One pillar to monitoring progress towards the Sustainable Development Goals is the investment in high quality data to strengthen the scientific basis for decision-making. At present, nationally-representative surveys are the main source of data for establishing a scientific evidence base, monitoring, and evaluation of health metrics. However, little is known about the optimal precisions of various population-level health and development indicators that remain un-quantified in nationally-representative household surveys. Here, a retrospective analysis of the precision of prevalence from these surveys was conducted.
Using malaria indicators, data were assembled in nine sub-Saharan African countries with at least two nationally-representative surveys. A Bayesian statistical model was used to estimate between- and within-cluster variability for fever and malaria prevalence, and insecticide-treated bed nets (ITNs) use in children under the age of 5 years. The intra-class correlation coefficient was estimated along with the optimal sample size for each indicator with associated uncertainty.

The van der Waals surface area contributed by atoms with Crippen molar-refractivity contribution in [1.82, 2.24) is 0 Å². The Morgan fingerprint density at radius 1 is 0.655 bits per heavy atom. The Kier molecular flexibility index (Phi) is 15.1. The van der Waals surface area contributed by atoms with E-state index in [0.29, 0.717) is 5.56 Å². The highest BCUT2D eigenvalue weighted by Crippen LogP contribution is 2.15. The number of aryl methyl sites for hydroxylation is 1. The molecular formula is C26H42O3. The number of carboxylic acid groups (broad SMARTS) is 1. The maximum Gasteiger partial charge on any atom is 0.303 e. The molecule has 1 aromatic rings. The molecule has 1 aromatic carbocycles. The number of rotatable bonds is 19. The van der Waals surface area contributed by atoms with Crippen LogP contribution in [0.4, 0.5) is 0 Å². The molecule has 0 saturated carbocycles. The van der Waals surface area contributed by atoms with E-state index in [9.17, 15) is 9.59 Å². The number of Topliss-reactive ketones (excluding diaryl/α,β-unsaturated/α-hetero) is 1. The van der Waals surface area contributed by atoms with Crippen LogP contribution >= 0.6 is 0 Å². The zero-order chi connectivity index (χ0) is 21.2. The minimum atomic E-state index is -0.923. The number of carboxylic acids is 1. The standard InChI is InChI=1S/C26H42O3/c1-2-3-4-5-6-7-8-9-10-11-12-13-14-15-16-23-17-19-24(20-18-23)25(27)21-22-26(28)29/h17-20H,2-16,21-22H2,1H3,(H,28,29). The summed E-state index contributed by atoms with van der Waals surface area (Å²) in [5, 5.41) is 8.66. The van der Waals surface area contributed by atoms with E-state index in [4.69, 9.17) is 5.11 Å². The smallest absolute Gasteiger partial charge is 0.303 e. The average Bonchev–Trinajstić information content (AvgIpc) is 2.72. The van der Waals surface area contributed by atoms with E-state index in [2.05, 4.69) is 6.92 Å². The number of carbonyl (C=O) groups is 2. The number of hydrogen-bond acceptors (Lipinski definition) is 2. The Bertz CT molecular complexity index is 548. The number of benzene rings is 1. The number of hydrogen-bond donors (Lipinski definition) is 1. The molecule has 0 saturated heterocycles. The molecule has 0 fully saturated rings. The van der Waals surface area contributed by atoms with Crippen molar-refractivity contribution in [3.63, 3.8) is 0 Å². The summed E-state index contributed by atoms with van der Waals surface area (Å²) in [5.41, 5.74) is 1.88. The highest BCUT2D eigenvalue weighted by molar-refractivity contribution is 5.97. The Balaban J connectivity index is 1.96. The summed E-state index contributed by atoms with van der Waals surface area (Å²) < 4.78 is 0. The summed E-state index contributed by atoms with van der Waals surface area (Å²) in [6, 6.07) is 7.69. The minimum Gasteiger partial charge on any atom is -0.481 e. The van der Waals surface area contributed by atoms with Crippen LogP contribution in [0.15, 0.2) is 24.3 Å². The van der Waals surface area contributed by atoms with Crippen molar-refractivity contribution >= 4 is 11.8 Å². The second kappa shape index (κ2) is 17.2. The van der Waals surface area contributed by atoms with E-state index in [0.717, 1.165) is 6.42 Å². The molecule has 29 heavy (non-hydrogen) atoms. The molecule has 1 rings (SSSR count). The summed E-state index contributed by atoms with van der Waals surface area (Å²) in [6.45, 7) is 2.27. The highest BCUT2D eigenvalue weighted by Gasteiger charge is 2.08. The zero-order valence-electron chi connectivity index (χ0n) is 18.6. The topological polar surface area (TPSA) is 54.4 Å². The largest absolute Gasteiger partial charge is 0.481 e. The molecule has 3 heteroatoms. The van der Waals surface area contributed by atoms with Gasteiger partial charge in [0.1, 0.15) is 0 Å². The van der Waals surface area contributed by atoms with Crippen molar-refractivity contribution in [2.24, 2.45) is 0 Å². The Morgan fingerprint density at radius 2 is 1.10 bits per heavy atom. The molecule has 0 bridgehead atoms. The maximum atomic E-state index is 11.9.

Results suggest that the estimated sample sizes for the current nationally-representative surveys increases with declining malaria prevalence. Comparison between the actual sample size and the modeled estimate showed a requirement to increase the sample size for parasite prevalence by up to 77.7% (95% Bayesian credible intervals 74.7–79.4) for the 2015 Kenya MIS (estimated sample size of children 0–4 years 7218 [7099–7288]), and 54.1% [50.1–56.5] for the 2014–2015 Rwanda DHS (12,220 [11,950–12,410]).
This study highlights the importance of defining indicator-relevant sample sizes to achieve the required precision in the current national surveys. While expanding the current surveys would need additional investment, the study highlights the need for improved approaches to cost effective sampling.